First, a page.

The following book review was written by BHA's, Holly Endersby
Woman of the Boundary WatersWoman of the Boundary Waters: Canoeing, Guiding, Mushing and Surviving by Justine Kerfoot.
Wanted: woman with guts, determination, humor and ingenuity. Be able to act as fishing and hunting guide, cook, electrician, carpenter, plumber and dog team trainer. Must be willing to work for a pittance.
If Justine Kerfoot were to write her own job description, that would be it. As owner and operator, Kerfoot made a legend of Gunflint Lodge in the border lake country between Minnesota and Canada. At a time when most women were traditional homemakers, this small, slim woman was a big game and fishing guide, survived killing winter conditions, trapped, became an accomplished dog sled musher, resort manager, a jack-of-all-trades, professional writer and, the mother of three children. Beginning in 1927 when her parents bought Gunflint Lodge as a summer resort, Kerfoot was besotted with the North Country.Her own words describe her conversion from city girl to wilderness lover:“An infinitesimal speck in the cosmos, I stood on the shore of Gunflint Lake beneath a great white pine. And I knew I was home.”Those who have felt that surge of soul recognition will understand Justine’s words.
By Oregon BHA Member, Karl Findling of Oregon Packworks.
I followed my father on many of his favorite hunts from about nine years of age. About the years that a young man was able to walk through the woods; of course at a pace that was reasonable as to not annoy him (as the hunter) too quick of movements when you’re too young--I learned that wild places were the norm from a young age. My father was a depression-era baby. Hard work was his norm. Wild-places renewed him. The fact that he was 48 when I was born may have kept him young at heart, or the time away from hard work was plain easy. And, it’s possible the pace he moved in the mountains was because it provided a great feeling of freedom when one’s heart is pounding, the views are far reaching and seeing another human rare. His over-the-ground pace as I remember was overwhelming at times and I wondered even then how he could “do it” for a forty-year smoker.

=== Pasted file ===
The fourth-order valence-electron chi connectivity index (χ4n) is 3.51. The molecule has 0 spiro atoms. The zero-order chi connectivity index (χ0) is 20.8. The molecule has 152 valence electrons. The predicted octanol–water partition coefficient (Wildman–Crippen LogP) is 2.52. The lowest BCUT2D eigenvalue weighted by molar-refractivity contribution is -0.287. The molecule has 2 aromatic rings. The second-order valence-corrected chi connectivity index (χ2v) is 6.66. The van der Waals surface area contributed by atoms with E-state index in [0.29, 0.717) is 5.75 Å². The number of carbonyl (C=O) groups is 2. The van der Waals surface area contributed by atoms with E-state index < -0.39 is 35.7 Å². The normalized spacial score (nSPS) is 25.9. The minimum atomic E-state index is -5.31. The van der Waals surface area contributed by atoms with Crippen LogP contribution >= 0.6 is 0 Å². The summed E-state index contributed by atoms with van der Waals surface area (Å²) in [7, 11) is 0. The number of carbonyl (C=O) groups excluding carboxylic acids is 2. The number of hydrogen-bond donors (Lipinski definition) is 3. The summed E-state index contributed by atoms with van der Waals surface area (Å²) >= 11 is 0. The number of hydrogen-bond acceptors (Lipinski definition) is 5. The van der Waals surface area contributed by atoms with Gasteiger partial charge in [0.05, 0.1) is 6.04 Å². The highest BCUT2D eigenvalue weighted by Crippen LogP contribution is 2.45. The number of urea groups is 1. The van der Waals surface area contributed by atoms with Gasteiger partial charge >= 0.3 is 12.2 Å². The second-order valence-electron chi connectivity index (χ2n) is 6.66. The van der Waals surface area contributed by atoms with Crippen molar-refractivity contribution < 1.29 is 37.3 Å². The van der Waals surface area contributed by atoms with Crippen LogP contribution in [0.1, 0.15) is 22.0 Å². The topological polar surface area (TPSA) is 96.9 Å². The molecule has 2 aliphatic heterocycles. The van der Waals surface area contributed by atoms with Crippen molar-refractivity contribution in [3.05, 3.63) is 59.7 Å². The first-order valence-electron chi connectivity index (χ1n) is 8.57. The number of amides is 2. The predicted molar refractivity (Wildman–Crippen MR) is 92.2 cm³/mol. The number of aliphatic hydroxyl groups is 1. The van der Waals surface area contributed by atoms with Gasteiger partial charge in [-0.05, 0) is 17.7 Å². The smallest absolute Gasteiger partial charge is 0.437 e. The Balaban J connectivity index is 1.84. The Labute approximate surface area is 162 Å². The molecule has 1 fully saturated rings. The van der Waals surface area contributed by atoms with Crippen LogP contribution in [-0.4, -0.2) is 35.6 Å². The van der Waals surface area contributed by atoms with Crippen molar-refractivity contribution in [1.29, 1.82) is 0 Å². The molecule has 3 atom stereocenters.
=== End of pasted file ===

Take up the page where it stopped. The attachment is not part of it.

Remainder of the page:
By Oregon BHA Member, Mathew Grady.
In Oregon (and I believe this is true for many Western states, but not so much anywhere else) we have a number of expansive reserves of public land that allow Joe average hunter (myself) to have reasonably easy access to quality hunting opportunities. My personal favorite lies near the northwestern coast, due to access as well as familiarity (meaning I know where the animals are). Unfortunately, it is also centrally located between an agricultural coastal community with a strong tradition of hunting, and a major metropolitan area (Portland and surrounding communities). With an estimated population of 2.5 million people in the Portland Metro alone, if even .1% of them were hunters who wanted to share the woods on the same day as myself, there would be as many as 2500 people out there with me. This number does not include off roaders, nature lovers, and professional timber workers who also utilize the same resources. In other words, there is a tremendous demand for access to this resource, and its value to the area should be glaringly obvious.
By BHA Member, Tom Kotlarz of Silent Mountain Outfitters
Beautiful country, but just plain nasty weather. That was the sum of my thoughts on a mountain goat hunt I was guiding. To say it was wet was an understatement; if the rest of the season went like this I wasn’t going to need to shower anytime soon, I’d just need some soap. We were glassing a lone Billy from the bottom of the valley floor, and the climb to get to him was looking more and more disconcerting. If you’ve hunted the high country, you know what kind of day this was. Fog was rolling in and out, rain was turning into snow and then back again, all in all, the Weather Gods couldn’t make up their minds. Matter of fact we couldn’t make up our minds either. By the time we climbed up there, it might have fogged in to the point where we couldn’t see 20 feet. Maybe we should kick back and wait a day for the weather to cooperate. Oh yeah, maybe I should say who “we” are.
By Robyn of Modern Hunters
"Robyn, I've got eyes on a buck and a doe".
Nick had caught sight of them at 1,000 yards, meandering down a shrubby slope into a deep desert basin. As they dropped out of view, we scrambled down to a lower ridge that would allow us to see down. Way down. Within minutes we had our binoculars on them again as they frolicked near the rare natural palm groves shooting straight out of the arid rock and sand. It was the last weekend of rifle season and I had a buck in my sight. If only I could find a way to get to him.
Just that morning I had been feeling dejected. Hordes of raindrops were smashing into our tent walls in the pre-dawn, creating a ruckus that I couldn't sleep through. As I lay there bundled tightly in my sleeping bag I couldn't stop thinking: in the last eight weeks of hunting desert mule deer I had seen only one buck. The odds of seeing one this weekend didn't seem good.
Backcountry Hunters & Anglers seeks to ensure North America's outdoor heritage of hunting and fishing in a natural setting, through education and work on behalf of wild public lands and waters.